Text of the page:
When asked, Phaneuf will tell you, in his own mind, the biggest improvements in his game have come in his own end.

"I'm a lot more responsible there," he said, "and that's a learning curve that a lot of young D-men have when they come in. When you first start as a young age, you're usually protected by different match-ups. The coaching staff usually puts you out there against the guys that they want to match you up against.

"As you get older and as you gain more experience, you're playing against better players. I feel as I've grown in my role and in the way I play the game defensively."

As a rookie, Phaneuf played a lot with the veteran Roman Hamrlik and they were a good pair together. Over time, the Flames invested a lot of dollars into their defence corps – signing Phaneuf and Robyn Regehr and then adding Jay Bouwmeester as a free agent. Eventually something had to give ... and all three have now moved on.

Soon, Phaneuf will be in the negotiating stages again – with an expiring contract, he will be an unrestricted free agent once the season ends. It will likely cost the Leafs in the $7-million range on a term of seven years to get him signed. Phaneuf earned top dollar from Calgary because he scored 54 goals in his first three years in the league, but if he gets the sort of long-term extension the Leafs almost certainly have to give him, it will because he's become a more responsible penalty killer, with better stick positioning, and a greater sense of how to front opposing forwards in an era where the open-ice body check is on the endangered species list.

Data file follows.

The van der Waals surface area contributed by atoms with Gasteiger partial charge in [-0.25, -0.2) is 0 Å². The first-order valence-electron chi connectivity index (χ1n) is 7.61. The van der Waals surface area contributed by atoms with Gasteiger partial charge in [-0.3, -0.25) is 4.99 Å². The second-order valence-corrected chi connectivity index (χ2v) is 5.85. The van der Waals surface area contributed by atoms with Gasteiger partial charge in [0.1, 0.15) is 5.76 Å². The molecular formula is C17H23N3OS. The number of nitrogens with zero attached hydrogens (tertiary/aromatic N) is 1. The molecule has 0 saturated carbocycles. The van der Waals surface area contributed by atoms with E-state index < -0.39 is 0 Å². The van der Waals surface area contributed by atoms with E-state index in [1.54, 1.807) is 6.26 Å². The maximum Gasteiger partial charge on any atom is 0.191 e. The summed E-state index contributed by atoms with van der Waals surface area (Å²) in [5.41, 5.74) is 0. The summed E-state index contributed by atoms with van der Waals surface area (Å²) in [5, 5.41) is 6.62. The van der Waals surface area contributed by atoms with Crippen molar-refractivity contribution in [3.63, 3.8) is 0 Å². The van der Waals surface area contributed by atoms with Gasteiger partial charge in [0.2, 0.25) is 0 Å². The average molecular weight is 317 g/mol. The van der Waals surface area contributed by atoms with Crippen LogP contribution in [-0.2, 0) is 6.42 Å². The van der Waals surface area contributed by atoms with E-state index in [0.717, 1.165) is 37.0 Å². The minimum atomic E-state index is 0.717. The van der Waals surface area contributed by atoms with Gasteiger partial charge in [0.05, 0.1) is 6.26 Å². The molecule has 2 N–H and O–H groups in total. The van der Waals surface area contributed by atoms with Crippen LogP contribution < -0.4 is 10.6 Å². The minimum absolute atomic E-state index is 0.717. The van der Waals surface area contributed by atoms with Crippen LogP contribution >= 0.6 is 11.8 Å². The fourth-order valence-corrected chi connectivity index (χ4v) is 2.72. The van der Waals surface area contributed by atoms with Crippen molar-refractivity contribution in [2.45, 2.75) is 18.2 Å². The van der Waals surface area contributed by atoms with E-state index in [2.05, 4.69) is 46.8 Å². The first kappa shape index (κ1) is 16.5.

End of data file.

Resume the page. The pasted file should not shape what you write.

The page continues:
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Most important, it looks as though Leafs coach Randy Carlyle trusts Phaneuf more. Phaneuf is averaging about 24 minutes a night, a little less than usual, which seems to be a good number for him.

"Different nights you're going to play different amount of minutes," Phaneuf said. "Whenever you're asked to go, you go and do your job. Some nights, it's more. Some nights, it's less. The biggest thing is, as a group, we've done a good job of working together. It's all about getting wins – whether you're playing 25 or 27.